PALM BEACH LAKES — Juveniles committed 5,482 offenses in Palm Beach County between 2010 and 2011 but only 0.1 percent were serious crimes such as murder or manslaughter. Still, the number of youth prosecuted as adults totaled nearly four percent.  And the cost to taxpayers for operating the juvenile detention center during that period was $5.2 million.


Those were some of the statistics that the Palm Beach County’s Juvenile Justice Board wrestled with during its first “Impacts” workshop, on the topic, “A Lifetime of Consequences: Criminal Records of Juveniles,” held March 26 at Palm Beach Lakes High School in West Palm Beach.

Speaker after speaker  explained the role of agencies that control the dissemination of juvenile records, the premise being that an understanding of the immense bureaucracy of recordkeeping on juvenile crime and its potential impact was crucial to keeping the general public informed.

The seminar addressed the consequences of entry into the juvenile system and its potential for labeling juvenile offenders as felons and what that means over a lifetime.

An afternoon panel discussion on the effects of such

labeling and its “lifetime of consequences” featured two panelists, both named “Veronica” — who spoke about their

experiences with juvenile criminal records.  One of them said she has graduated from law school but has had trouble every step of the way — in applying for school, in getting housing, in getting a job. She said she is now hoping to be admitted to the Bar in order to practice law. The other “Veronica” said she is about to graduate from high school and wants to pursue a career in a field that she is now prohibited from- entering: working with children.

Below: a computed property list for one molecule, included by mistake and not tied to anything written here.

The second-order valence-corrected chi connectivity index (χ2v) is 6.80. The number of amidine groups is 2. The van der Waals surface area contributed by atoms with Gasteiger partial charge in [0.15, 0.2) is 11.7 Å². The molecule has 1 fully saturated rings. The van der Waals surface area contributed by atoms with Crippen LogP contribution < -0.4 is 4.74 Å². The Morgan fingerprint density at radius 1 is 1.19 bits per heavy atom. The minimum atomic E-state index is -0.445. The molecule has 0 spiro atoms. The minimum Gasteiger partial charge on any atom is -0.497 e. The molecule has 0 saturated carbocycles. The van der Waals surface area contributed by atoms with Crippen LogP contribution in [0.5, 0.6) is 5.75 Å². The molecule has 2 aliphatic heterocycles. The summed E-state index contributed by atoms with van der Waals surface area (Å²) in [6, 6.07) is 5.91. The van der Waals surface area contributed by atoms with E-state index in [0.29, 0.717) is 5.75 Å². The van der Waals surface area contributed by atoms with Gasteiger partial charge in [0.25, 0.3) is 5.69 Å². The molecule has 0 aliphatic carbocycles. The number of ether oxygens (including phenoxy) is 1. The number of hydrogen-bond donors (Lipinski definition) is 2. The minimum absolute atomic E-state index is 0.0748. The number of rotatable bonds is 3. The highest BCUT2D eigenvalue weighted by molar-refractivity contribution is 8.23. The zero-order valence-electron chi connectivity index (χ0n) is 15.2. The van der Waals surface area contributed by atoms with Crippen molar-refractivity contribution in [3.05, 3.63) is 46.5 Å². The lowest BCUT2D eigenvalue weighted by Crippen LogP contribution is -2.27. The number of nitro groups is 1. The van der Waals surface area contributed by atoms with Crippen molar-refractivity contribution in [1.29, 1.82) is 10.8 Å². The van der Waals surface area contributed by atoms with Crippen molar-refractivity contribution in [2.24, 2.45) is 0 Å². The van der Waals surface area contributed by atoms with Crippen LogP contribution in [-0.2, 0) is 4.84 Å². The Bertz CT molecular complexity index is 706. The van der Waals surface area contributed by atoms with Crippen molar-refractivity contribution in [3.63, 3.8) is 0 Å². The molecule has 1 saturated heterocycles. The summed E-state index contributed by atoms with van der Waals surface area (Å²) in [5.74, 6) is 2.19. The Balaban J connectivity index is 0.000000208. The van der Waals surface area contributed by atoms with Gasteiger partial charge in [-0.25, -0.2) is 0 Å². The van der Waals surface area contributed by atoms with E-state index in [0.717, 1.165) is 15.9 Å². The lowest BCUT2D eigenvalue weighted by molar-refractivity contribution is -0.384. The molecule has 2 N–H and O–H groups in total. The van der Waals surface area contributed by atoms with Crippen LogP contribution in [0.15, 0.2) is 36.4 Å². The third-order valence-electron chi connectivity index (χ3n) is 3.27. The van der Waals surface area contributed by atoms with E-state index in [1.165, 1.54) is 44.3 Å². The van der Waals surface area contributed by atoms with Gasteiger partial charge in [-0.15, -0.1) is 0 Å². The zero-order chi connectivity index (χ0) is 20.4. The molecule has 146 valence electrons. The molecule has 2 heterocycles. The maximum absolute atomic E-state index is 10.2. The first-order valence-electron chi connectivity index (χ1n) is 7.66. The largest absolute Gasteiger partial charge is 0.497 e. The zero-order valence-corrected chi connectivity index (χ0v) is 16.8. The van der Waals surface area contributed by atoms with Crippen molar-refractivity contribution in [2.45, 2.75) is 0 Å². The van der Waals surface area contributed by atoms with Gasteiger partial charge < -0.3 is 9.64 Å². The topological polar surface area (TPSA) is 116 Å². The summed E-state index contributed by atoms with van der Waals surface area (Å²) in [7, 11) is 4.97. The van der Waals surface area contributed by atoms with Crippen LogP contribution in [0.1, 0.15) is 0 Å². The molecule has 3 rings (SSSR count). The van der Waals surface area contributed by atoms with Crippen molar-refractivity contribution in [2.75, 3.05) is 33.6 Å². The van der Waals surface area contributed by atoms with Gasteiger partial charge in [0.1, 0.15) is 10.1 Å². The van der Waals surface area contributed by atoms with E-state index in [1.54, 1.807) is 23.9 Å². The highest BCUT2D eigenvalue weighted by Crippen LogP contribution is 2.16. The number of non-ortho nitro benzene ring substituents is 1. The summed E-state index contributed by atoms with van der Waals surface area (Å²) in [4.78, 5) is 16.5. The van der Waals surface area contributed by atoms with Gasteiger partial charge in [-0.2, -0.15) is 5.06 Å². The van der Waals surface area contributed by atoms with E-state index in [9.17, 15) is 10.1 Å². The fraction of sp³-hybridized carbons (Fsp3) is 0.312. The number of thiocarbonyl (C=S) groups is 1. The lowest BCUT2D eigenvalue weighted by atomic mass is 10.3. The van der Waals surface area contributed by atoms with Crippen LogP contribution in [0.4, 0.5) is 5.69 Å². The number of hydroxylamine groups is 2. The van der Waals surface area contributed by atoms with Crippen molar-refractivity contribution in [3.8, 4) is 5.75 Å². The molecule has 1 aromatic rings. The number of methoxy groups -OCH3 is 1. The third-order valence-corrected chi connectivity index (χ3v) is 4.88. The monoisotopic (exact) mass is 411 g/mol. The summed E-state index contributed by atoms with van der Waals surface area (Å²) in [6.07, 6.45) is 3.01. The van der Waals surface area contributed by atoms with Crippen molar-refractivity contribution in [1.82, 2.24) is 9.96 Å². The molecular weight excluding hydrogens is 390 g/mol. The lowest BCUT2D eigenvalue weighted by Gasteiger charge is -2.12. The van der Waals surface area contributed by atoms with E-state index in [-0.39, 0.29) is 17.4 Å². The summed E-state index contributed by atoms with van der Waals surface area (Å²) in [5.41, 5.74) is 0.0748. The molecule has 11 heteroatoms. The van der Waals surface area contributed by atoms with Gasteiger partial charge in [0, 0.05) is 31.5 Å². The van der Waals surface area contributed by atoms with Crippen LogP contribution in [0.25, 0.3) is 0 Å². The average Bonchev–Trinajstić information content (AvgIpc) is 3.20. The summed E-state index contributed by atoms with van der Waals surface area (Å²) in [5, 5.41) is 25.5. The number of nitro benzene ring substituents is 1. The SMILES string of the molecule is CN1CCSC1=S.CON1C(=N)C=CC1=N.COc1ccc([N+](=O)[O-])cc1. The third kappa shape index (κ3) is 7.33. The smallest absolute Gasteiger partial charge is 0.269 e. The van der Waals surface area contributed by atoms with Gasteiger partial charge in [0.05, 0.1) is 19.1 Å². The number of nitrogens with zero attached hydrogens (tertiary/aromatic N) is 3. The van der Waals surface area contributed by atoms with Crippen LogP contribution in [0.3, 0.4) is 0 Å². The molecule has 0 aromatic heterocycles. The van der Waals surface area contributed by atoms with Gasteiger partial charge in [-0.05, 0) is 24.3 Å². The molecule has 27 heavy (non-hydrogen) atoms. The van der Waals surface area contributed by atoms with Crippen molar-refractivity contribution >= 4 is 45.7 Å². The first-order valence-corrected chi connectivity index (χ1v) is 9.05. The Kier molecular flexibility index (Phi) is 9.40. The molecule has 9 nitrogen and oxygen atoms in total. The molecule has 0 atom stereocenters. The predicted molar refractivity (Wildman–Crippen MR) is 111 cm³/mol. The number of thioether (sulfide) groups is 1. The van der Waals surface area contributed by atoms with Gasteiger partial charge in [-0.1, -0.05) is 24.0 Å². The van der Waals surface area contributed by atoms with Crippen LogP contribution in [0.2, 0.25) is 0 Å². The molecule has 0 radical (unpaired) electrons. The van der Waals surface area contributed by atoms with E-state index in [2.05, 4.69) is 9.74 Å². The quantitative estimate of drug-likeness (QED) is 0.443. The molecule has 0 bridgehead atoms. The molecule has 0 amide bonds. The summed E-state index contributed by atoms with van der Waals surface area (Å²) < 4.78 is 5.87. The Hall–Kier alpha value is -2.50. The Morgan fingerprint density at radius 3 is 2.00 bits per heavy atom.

Panelists also des-cribed the impact with regard to entering the law enforcement field, background screening such as that required for teaching, and working with the elderly. The impact is based on the offense, conviction or adjudications. Even the ability to enlist in the

military can be affected

by juvenile records and whether they are expunged, sealed or not.

Panelists also emphasized that there are new opportunities for federal bonding of employers who are willing to hire young adults with juvenile criminal records.